I love technology, and always have. I was the first kid on the block to have Commander a Tom decoder ring, and mounted a turntable on the back dash of my '65 Comet (unfortunately it only worked on smooth roads). My current automobile has a really cool, electronic sound and navigation system and last Christmas, I received an Apple Watch. I know you're thinking I have reached my techno limit, and so did I, until recently, I discovered something brand new to me… the fast growing world of... podcasting.
First off, I should explain what podcasting is, for those of you who may not be familiar with the term. Podcasting refers to audio, rather than video or written works, obtainable on a computer, car stereo systems and of course smart phones and tablets. In a way that audio books entertain us when we drive, or sit back at home with our eyes closed, podcasts do exactly the same thing. The only difference is that podcasts cover a plethora of topics and tend to be substantially shorter than books.
Podcasts are fantastic while driving, great in the gym, excellent when you just want to chill and awesome if you are visually impaired. I’ve been listening to podcasts on a regular basis for several years. If I have difficulty getting to sleep, I simply click my old IPhone on my night table; put an earbud in my ear and drift away to the sounds of thousands of forties and fifties radio shows. There is nothing better than chasing bad guys with Jack Web in Dragnet, or running all over Cairo with Rocky Jordan, not to mention The Saint, The Shadow or one of hundreds of detectives from that era. Unfortunately I drift to sleep in a matter of minutes and have never been there when the crime is solved.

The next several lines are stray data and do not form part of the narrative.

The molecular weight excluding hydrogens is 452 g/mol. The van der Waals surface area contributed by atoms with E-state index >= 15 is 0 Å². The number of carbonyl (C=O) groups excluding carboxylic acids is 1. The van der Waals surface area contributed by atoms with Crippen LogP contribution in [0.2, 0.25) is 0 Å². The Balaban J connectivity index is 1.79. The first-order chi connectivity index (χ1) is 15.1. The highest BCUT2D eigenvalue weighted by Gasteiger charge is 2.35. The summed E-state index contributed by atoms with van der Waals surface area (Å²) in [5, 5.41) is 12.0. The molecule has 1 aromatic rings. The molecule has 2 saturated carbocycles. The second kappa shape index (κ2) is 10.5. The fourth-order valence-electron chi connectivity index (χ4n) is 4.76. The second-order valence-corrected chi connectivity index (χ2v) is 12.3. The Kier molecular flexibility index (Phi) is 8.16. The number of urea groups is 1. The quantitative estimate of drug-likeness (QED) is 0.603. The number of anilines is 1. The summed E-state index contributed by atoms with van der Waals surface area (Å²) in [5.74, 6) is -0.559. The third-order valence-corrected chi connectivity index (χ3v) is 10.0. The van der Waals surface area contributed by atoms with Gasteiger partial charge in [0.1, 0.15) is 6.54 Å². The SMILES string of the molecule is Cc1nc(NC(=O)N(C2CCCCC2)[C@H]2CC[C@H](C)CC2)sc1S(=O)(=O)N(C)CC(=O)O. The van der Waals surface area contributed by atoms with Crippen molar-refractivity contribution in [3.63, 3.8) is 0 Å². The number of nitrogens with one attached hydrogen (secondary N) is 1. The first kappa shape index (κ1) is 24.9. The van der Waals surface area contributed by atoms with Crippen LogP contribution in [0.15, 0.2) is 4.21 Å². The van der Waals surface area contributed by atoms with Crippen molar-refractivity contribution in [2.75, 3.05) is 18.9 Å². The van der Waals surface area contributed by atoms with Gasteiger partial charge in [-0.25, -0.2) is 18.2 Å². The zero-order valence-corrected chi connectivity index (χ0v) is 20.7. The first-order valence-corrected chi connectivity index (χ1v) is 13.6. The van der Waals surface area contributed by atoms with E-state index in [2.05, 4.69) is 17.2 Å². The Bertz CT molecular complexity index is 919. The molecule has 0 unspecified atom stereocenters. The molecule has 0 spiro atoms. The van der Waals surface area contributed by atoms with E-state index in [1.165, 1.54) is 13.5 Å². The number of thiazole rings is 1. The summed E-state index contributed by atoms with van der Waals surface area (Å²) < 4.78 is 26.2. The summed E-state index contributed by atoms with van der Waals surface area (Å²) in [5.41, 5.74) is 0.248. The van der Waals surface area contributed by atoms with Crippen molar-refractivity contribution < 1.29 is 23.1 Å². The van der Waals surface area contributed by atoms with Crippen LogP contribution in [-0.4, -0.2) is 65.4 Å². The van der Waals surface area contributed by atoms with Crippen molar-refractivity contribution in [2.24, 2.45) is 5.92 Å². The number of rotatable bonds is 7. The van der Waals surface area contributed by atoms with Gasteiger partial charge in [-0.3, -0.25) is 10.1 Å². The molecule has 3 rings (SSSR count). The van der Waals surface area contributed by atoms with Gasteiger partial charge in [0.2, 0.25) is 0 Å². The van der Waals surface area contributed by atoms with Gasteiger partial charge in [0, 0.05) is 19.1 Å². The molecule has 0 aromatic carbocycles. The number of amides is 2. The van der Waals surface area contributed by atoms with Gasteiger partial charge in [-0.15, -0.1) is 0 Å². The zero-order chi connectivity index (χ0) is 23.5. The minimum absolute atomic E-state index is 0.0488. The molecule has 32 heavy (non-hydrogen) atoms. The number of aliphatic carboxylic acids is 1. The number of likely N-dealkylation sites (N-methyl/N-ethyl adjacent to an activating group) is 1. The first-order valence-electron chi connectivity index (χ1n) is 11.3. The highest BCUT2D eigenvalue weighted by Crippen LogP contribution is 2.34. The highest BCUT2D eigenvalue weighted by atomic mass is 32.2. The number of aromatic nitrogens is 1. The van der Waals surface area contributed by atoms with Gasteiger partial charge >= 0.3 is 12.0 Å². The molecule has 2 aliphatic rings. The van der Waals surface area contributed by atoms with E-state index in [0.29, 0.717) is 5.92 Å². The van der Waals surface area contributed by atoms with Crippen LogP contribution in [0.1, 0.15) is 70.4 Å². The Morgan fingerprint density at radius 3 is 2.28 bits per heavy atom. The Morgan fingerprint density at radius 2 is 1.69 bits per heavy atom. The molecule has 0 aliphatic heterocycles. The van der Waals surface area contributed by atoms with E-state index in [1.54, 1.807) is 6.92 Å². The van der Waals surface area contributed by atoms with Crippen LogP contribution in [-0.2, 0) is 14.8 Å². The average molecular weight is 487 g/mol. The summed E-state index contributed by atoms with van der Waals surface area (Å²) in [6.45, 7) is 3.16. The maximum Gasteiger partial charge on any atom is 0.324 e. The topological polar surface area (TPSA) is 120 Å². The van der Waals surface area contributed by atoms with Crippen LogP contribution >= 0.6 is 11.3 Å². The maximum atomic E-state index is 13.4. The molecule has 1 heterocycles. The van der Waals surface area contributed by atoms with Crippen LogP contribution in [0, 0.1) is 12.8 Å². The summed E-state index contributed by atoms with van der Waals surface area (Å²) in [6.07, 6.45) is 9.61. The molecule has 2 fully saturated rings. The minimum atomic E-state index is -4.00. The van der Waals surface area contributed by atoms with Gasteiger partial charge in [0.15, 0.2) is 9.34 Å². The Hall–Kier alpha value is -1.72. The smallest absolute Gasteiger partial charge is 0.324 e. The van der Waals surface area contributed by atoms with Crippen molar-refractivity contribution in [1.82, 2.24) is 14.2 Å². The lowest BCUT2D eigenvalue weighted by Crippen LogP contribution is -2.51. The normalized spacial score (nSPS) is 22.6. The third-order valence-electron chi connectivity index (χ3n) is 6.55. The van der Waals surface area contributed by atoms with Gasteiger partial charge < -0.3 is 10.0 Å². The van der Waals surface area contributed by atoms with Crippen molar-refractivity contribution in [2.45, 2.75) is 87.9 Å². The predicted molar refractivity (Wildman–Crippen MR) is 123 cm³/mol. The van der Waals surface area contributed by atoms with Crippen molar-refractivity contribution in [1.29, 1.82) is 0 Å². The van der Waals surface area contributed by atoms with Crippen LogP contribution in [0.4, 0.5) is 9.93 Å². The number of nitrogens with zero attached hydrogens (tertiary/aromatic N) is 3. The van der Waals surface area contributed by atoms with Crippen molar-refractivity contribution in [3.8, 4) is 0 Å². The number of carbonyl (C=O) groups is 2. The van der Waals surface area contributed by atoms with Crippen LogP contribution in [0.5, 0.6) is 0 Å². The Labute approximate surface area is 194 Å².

Another of my favourite podcasts is Ted Talks. These are a series, usually one a week, of lectures or presentations recorded live, in an auditorium, or similar. The topics range from politics to physiological, from food to home remedies. Most of them are quite interesting, and they last 45 minutes or so. Recently Ted Talks has been divided into categories, such as health, technology, science, etc.
Another favourite is TWIT. Now before you wonder if I am being profane, TWIT is an acronym for This Week In Tech. It is an extremely interesting show, which deals with the latest and greatest advances in technology, as well as delving into the companies behind the gadgetry, software and social media. These also tend to run about 45 minutes and always feature interesting guests.
If technology or world events are not your thing, or you simply want a break from current life, you can turn to lifestyle podcasts such as any of the thousands of cooking podcasts that exist. Podcasts on baking cookies or creating exotic meals are found everywhere. My friend Rich Helms, a long time podcaster, is also a master bread baker, and is looking into creating a series on how to make the perfect loaf.
It was suggested by Christopher Green that I should consider turning my articles into podcasts. What a concept. With no clue on how to proceed, Chris was most helpful in getting me started. Now I podcast my articles every Monday and, to my amazement, my listening audience is growing furiously. I think there is something interesting about hearing the author’s voice, rather than just reading his works.
So how do you hear my (or anyone’s) podcasts, you ask? It is very simple. If you are an android user, simply go to the app store or google and download the most popular podcasting app, Stitcher. Once you open the app, just hit the search icon (magnifying glass) and type in my name. It will come up and give you the option to subscribe. I should mention there is no charge for these or most podcasts available. Then, every Monday you will get a notice that a new podcast is available, and presto, it’s like having me sit beside you in the car… maybe that is not necessarily a good thing.
If you are an apple user, just go to your IPhone or IPad app store and download iTunes podcast or Stitcher as well. Follow the same instructions and bingo, we’re connected. How easy is that?
Podcasts range from news stories, travel articles, lifestyle and health issues, political views, current events and so on,. The list is endless. If you are tired of hearing the same stuff on your radio or television, try listening to millions of people offering their expertise on life around us… me included.